The information on this website should not be used to diagnose any condition, disease or to replace regular visits with your doctor. Babyinbloom.net is not responsible for any misuse of the information herein.

Facts About Vaginal Discharge in Pregnancy

9122509_sVaginal discharge in pregnancy can be quite scary specially for first time pregnant women. The good news is that vaginal discharge is common in pregnancy. It is partly due to the large increase in hormones that are circulating. Normal white discharge in pregnancy is called leukorrhea. Leukorrhea is a thin, white vaginal discharge that becomes more prominent during pregnancy and subsides with delivery and lactation. It is not irritating and odorless but it causes many pregnant women to seek medical attention. Leukorrhea requires no medical treatment. However, keep in mind the content of this article is just meant for informational purpose only and it is not meant to diagnose or treat any disease. I always recommend to consult with your doctor at all times.

Another common type of discharge in pregnancy is that of a vulvovaginal candidal infection commonly known as a yeast infection. A small amount of yeast in the vagina is normal. It is only when the yeast multiply that it becomes an issue. Yeast infection is common in pregnancy. Increased amounts of circulating hormones put pregnant women at higher risk. The discharge is usually white, thick and usually referred to as cottage cheese-like or curd-like because of its similarity to curled milk. The symptoms can range from a mild discomfort to severe itching, irritation, swelling of the labia and pain on urination. Antifungal creams (inserted into the vagina at bedtime from 3-7 days) are usually very effective. Probiotics such as yogurt are helpful at keeping yeast levels down.

A common infection in pregnancy that causes a watery, thin, white to yellowish discharge with a foul fishy odor is bacterial vaginosis. Bacterial vaginosis is the most common type of infection in women. It is caused by an overgrowth of “bad” bacteria in the vagina. Usually there is a balance between the good (lactobacilli) and the bad (gardnerella and mycoplasma). The balance can be disrupted by douching, having a new sex partner, taking antibiotics, using a harsh soap, using damp or polyester underwear and even by the foods we eat.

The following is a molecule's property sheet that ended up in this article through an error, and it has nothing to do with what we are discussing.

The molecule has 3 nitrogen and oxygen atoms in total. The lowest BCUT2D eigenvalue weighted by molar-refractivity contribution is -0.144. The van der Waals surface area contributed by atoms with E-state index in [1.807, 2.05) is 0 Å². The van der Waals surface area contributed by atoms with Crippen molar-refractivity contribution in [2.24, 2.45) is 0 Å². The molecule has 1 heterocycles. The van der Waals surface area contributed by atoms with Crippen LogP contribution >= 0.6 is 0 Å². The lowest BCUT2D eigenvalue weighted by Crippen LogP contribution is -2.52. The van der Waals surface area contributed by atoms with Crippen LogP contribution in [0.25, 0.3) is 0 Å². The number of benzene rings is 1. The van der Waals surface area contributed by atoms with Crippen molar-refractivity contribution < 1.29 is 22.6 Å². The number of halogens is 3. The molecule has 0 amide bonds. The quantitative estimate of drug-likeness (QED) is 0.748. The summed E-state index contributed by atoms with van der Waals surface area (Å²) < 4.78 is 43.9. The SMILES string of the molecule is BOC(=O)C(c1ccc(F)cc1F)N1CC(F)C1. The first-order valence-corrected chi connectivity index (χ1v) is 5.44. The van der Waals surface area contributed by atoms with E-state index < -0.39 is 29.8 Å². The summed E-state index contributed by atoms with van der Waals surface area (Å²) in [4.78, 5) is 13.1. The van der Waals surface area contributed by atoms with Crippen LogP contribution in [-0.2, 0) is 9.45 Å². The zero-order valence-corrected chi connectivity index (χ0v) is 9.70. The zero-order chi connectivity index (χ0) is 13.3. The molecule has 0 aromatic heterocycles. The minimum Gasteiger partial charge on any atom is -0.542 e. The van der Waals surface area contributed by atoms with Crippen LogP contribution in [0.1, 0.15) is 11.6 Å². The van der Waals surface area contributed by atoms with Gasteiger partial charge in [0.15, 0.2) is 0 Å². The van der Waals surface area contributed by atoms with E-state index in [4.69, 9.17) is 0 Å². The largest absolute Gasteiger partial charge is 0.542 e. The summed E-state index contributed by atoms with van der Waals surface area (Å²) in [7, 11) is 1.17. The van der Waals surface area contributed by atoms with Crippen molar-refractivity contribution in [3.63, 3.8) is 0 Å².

Bacterial vaginosis in pregnancy has been associated with preterm rupture of membranes (water breaking). For this reason when it is diagnosed, it should be treated promptly. Most women with untreated bacterial vaginosis deliver normally and up to half of all cases of bacterial vaginosis resolve spontaneously.

Other causes of discharge in pregnancy are a result of STDs. Trichomonas vaginalis, chlamydia and gonorrhea can cause noticeable discharge. Trichomonas is known for producing a greenish watery discharge with a foul odor. The vaginal discharge of chlamydia and gonorrhea can vary and, at times, may even go unnoticed. Treatment should be prompt so that repeat cultures can be done near term to prevent transmission to the baby.

If you have a vaginal discharge that is uncomfortable or even just different than what you are used to, see your health care provider.